Vol 10, No 1, Fall 2012, Special Philosophy Edition

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"Religion in the Public Square"
by Ross Irvin

This paper argues that religious beliefs should not be excluded from the public square and that the government could at times pass laws when religious arguments are presented. The opposing views of secularism are examined and criticized, and the concepts of freedom of conscious and freedom of choice are compared. The paper utilizes the controversy over abortion and gay marriage to illustrate why religious arguments could be included in the public square.

"The Evidential Argument from Evil: A True Problem for Theism?"
by Thomas McGraw

This paper demonstrates that ungrounded assumptions in the evidentialist argument, which holds that the existence of gratuitous evils makes God’s existence unlikely, render it a weak argument. Moreover, this paper counter- argues using a theodical approach that the existence of evil in the world does not conflict with and even points toward the existence of God. The author draws from philosophers Daniel Howard-Snyder, Michael Bergmann, Richard Swinburne, and Alvin Plantinga to argue against William Rowe’s evidentialist position.

"What If All Impressions Were True?"
by Michael Nichols

This paper seeks to examine the validity and meaning of Epicurus’ dictum, “all impressions are true.” It begins with a brief background of Epicurean epistemology and an analysis of the terms ἀληθές, and φαντασία, and then moves on to an explanation of three interpretations of ἀληθές, followed by a breakdown and critique of each interpretation. Ultimately, the paper attempts to prove that the original dictum “all impressions are true” is in fact trivial and unable to provide insight into the material world.

"Cultivating the Inward Man: A Consideration of the Positive Character of Nietzsche’s Jesus"
By Samuel Pomeroy

Though Friedrich Nietzsche’s overwhelmingly negative conception of Christianity as a social and religious movement is well known, his more ambivalent, even positive, opinion of the “historical Jesus” has also elicited interest. Using three vital components of “master morality” as its chief interpretive lens, this paper argues for a more nuanced view of Nietzsche’s Jesus based on his designation as “the noblest human being.” By recouching the personality of Jesus in terms of will and nobility, the paper is able to present his actions and teachings as a model for Nietzschean philosophy lived out in the world.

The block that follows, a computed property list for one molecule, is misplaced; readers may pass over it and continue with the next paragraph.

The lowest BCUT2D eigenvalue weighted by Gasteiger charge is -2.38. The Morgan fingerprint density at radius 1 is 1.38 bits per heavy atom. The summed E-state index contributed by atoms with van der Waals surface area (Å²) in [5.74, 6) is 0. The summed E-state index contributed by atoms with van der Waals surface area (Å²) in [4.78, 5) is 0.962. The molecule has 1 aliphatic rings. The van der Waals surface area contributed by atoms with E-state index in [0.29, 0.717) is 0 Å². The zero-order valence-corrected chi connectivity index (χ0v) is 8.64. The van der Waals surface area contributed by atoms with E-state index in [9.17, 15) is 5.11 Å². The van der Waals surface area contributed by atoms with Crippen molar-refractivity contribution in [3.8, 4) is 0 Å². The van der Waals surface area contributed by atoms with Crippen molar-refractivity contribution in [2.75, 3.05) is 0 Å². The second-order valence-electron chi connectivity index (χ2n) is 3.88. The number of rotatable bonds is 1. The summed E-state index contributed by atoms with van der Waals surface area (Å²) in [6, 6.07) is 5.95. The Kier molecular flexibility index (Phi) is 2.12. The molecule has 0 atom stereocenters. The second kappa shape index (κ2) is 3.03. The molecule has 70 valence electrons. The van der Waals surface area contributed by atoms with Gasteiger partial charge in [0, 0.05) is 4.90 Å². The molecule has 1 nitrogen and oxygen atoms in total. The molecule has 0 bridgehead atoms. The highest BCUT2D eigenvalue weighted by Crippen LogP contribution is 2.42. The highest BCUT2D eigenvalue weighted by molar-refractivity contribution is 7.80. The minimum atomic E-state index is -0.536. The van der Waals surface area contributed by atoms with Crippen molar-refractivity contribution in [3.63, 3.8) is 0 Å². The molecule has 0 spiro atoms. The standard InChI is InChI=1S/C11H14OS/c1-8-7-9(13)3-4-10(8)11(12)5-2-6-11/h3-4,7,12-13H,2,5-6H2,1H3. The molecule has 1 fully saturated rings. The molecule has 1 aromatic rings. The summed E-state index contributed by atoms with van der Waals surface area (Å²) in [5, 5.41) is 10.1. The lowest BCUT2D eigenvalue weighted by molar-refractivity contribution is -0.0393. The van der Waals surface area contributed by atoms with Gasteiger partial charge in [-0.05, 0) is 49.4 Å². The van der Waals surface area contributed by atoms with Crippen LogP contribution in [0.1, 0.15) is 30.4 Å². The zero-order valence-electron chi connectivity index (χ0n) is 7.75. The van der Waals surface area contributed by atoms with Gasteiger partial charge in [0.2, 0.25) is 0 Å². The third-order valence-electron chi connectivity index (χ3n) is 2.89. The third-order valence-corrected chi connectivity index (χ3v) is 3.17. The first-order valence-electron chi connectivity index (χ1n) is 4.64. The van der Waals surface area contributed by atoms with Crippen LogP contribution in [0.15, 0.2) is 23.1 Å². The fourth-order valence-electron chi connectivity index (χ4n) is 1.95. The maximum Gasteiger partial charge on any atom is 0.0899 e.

"The Expanded Problem of Hiddenness for Christian Theodicies"
By David Welch

Why is it that, when we look at the world around us, it gives us no reason, prima facie, to believe that it is governed by a perfectly loving and omnipotent God? John Schellenberg’s argument from this problem of Divine hiddenness posits that the answer is quite simple: no such God exists. The question must take a different—and more difficult—form for the Christian theodicist, who, if he maintains that union with God is (1) the greatest of all possible goods, (2) the only good which can decisively defeat evil in an individual’s life, and (3) only accessible through faith in Christ, must account also for why so few people seem to have such faith. By examining the arguments of several theodicists who have addressed both Schellenberg’s argument and the expanded problem of hiddenness, this paper pursues a rational, Biblical solution to the latter issue.